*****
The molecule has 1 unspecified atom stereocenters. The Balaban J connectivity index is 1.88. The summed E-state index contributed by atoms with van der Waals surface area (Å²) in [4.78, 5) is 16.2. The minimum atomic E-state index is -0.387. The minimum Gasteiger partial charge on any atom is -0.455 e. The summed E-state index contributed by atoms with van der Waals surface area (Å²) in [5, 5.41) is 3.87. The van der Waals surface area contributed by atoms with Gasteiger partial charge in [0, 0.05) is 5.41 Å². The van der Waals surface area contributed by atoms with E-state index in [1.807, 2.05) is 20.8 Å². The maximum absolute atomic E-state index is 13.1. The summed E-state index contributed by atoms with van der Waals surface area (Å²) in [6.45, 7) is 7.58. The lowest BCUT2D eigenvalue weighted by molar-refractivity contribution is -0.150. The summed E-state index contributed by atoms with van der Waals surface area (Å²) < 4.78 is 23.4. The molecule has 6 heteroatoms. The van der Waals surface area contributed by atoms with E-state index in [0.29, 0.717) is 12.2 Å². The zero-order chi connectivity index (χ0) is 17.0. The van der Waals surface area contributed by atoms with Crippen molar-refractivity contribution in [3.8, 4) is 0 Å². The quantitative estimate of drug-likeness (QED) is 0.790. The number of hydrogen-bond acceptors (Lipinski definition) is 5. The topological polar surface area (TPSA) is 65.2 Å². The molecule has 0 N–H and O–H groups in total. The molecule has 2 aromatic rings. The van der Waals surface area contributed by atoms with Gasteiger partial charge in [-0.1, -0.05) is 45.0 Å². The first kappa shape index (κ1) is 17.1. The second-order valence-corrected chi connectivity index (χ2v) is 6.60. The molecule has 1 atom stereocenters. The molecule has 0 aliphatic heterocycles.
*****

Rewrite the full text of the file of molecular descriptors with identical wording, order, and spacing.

The molecule has 1 unspecified atom stereocenters. The Balaban J connectivity index is 1.88. The summed E-state index contributed by atoms with van der Waals surface area (Å²) in [4.78, 5) is 16.2. The minimum atomic E-state index is -0.387. The minimum Gasteiger partial charge on any atom is -0.455 e. The summed E-state index contributed by atoms with van der Waals surface area (Å²) in [5, 5.41) is 3.87. The van der Waals surface area contributed by atoms with Gasteiger partial charge in [0, 0.05) is 5.41 Å². The van der Waals surface area contributed by atoms with E-state index in [1.807, 2.05) is 20.8 Å². The maximum absolute atomic E-state index is 13.1. The summed E-state index contributed by atoms with van der Waals surface area (Å²) in [6.45, 7) is 7.58. The lowest BCUT2D eigenvalue weighted by molar-refractivity contribution is -0.150. The summed E-state index contributed by atoms with van der Waals surface area (Å²) < 4.78 is 23.4. The molecule has 6 heteroatoms. The van der Waals surface area contributed by atoms with E-state index in [0.29, 0.717) is 12.2 Å². The zero-order chi connectivity index (χ0) is 17.0. The van der Waals surface area contributed by atoms with Crippen molar-refractivity contribution in [3.8, 4) is 0 Å². The quantitative estimate of drug-likeness (QED) is 0.790. The number of hydrogen-bond acceptors (Lipinski definition) is 5. The topological polar surface area (TPSA) is 65.2 Å². The molecule has 0 N–H and O–H groups in total. The molecule has 2 aromatic rings. The van der Waals surface area contributed by atoms with Gasteiger partial charge in [-0.1, -0.05) is 45.0 Å². The first kappa shape index (κ1) is 17.1. The second-order valence-corrected chi connectivity index (χ2v) is 6.60. The molecule has 1 atom stereocenters. The molecule has 0 aliphatic heterocycles.